Reading time: Less than 1 minute
Increase your vocabulary and you’ll make your writing much more precise. That’s why I provide a word of the week. Today’s word: ineludible…
I often like first novels because, while sometimes flawed, they often display an edge or a nerve that’s sometimes missing from more carefully-crafted second novels. My instincts (prejudices?) were recently borne out by Lisa Halliday’s impressive and best-selling first novel, Asymmetry.
I’ll be blogging about the book’s story in a future post. Today, let me just say that in addition to giving me several hours of reading pleasure, the book also gave me my word of the week, ineludible. Here is how Halliday used it:
Another block up, the neon harp outside the Dublin House appeared drained of all its color, and heat that was only average began to feel, under these mysterious circumstance, extraordinary: seeping and sinister and ineludible, like gas filling a cell.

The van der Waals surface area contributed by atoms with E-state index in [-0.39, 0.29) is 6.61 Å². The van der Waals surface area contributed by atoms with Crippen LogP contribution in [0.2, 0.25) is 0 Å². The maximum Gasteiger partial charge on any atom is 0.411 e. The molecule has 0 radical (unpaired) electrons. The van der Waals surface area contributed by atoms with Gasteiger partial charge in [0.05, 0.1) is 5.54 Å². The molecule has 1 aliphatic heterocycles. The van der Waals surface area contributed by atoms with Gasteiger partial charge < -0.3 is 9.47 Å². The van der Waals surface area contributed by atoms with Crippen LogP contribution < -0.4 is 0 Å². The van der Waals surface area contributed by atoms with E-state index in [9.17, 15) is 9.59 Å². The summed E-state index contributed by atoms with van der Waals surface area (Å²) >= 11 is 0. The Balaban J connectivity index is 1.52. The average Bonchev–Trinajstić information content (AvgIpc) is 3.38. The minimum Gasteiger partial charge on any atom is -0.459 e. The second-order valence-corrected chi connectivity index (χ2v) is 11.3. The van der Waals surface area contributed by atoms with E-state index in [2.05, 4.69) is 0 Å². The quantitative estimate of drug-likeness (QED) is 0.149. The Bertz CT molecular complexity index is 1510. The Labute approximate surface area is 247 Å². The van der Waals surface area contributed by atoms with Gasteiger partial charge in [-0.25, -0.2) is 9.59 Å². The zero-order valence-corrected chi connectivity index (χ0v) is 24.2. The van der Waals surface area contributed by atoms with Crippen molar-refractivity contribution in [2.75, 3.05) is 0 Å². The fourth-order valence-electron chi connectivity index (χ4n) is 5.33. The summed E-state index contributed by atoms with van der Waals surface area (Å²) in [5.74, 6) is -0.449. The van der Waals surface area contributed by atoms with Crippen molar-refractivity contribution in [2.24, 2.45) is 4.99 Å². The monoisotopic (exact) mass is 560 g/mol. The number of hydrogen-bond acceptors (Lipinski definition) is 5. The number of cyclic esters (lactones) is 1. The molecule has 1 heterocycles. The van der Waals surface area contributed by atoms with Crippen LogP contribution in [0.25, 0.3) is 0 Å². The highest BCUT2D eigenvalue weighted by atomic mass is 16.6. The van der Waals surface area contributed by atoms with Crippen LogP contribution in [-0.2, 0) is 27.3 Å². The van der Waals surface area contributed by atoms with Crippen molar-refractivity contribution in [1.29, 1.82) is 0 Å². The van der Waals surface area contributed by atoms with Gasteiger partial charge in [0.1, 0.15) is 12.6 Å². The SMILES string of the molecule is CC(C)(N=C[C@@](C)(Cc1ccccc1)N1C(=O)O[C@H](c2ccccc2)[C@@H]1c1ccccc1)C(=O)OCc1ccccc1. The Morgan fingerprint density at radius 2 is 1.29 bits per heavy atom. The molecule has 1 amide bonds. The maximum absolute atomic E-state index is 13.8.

The word, which was new to me, means unavoidable or inescapable (like the process of sand, racing through an hourglass that has been turned over — as in the photo at the top of this post.)
As soon as I explored the etymology of the term, however, I felt like a fool. Of course the root term elude is blindingly obvious. And I already knew that meant to evade or escape — so ineludible must mean the opposite.
The origin of the word dates back to the 1530s, from the Latin eludere meaning “to finish play, win at play; escape from or parry (a blow), make a fool of, mock, frustrate; win from at play.” The sense of “evade” was first recorded 1610s in a figurative sense and in the 1630s in a literal one. The word ludicrous — meaning foolish, unreasonable, or so out of place as to be amusing — comes from the same root.
Use of the word, however, is rare. It is in the lower 50% of commonly used words in the Collins dictionary and usage appeared to peak in 1926.